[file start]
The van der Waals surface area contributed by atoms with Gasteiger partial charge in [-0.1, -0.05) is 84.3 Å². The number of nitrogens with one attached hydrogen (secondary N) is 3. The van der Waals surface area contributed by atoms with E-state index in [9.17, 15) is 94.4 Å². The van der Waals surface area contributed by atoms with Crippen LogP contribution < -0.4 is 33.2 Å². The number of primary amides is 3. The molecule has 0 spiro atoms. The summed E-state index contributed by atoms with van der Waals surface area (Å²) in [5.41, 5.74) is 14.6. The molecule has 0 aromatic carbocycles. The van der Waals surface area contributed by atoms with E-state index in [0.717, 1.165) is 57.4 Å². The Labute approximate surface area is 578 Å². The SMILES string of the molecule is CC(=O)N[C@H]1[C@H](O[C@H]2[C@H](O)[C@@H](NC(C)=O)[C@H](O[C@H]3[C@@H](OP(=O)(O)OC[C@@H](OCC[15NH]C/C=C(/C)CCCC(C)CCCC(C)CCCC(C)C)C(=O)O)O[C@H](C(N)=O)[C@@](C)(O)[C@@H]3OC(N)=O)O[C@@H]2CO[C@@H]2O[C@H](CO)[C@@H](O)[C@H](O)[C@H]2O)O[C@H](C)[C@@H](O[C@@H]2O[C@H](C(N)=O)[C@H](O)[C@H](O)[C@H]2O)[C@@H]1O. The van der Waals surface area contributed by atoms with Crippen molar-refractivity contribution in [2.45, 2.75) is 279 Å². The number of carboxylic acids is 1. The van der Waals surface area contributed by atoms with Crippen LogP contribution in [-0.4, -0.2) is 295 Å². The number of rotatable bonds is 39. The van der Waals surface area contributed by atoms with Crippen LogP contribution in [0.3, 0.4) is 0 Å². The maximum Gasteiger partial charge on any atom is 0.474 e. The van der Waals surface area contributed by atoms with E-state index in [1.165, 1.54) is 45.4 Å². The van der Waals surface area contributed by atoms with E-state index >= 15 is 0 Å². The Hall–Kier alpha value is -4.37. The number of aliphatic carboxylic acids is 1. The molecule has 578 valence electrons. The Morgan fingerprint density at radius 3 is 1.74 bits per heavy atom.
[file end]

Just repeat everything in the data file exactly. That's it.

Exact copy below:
The van der Waals surface area contributed by atoms with Gasteiger partial charge in [-0.1, -0.05) is 84.3 Å². The number of nitrogens with one attached hydrogen (secondary N) is 3. The van der Waals surface area contributed by atoms with E-state index in [9.17, 15) is 94.4 Å². The van der Waals surface area contributed by atoms with Crippen LogP contribution < -0.4 is 33.2 Å². The number of primary amides is 3. The molecule has 0 spiro atoms. The summed E-state index contributed by atoms with van der Waals surface area (Å²) in [5.41, 5.74) is 14.6. The molecule has 0 aromatic carbocycles. The van der Waals surface area contributed by atoms with E-state index in [0.717, 1.165) is 57.4 Å². The Labute approximate surface area is 578 Å². The SMILES string of the molecule is CC(=O)N[C@H]1[C@H](O[C@H]2[C@H](O)[C@@H](NC(C)=O)[C@H](O[C@H]3[C@@H](OP(=O)(O)OC[C@@H](OCC[15NH]C/C=C(/C)CCCC(C)CCCC(C)CCCC(C)C)C(=O)O)O[C@H](C(N)=O)[C@@](C)(O)[C@@H]3OC(N)=O)O[C@@H]2CO[C@@H]2O[C@H](CO)[C@@H](O)[C@H](O)[C@H]2O)O[C@H](C)[C@@H](O[C@@H]2O[C@H](C(N)=O)[C@H](O)[C@H](O)[C@H]2O)[C@@H]1O. The van der Waals surface area contributed by atoms with Crippen molar-refractivity contribution in [2.45, 2.75) is 279 Å². The number of carboxylic acids is 1. The van der Waals surface area contributed by atoms with Crippen LogP contribution in [-0.4, -0.2) is 295 Å². The number of rotatable bonds is 39. The van der Waals surface area contributed by atoms with Crippen LogP contribution in [0.3, 0.4) is 0 Å². The maximum Gasteiger partial charge on any atom is 0.474 e. The van der Waals surface area contributed by atoms with E-state index in [1.165, 1.54) is 45.4 Å². The van der Waals surface area contributed by atoms with E-state index >= 15 is 0 Å². The Hall–Kier alpha value is -4.37. The number of aliphatic carboxylic acids is 1. The molecule has 578 valence electrons. The Morgan fingerprint density at radius 3 is 1.74 bits per heavy atom.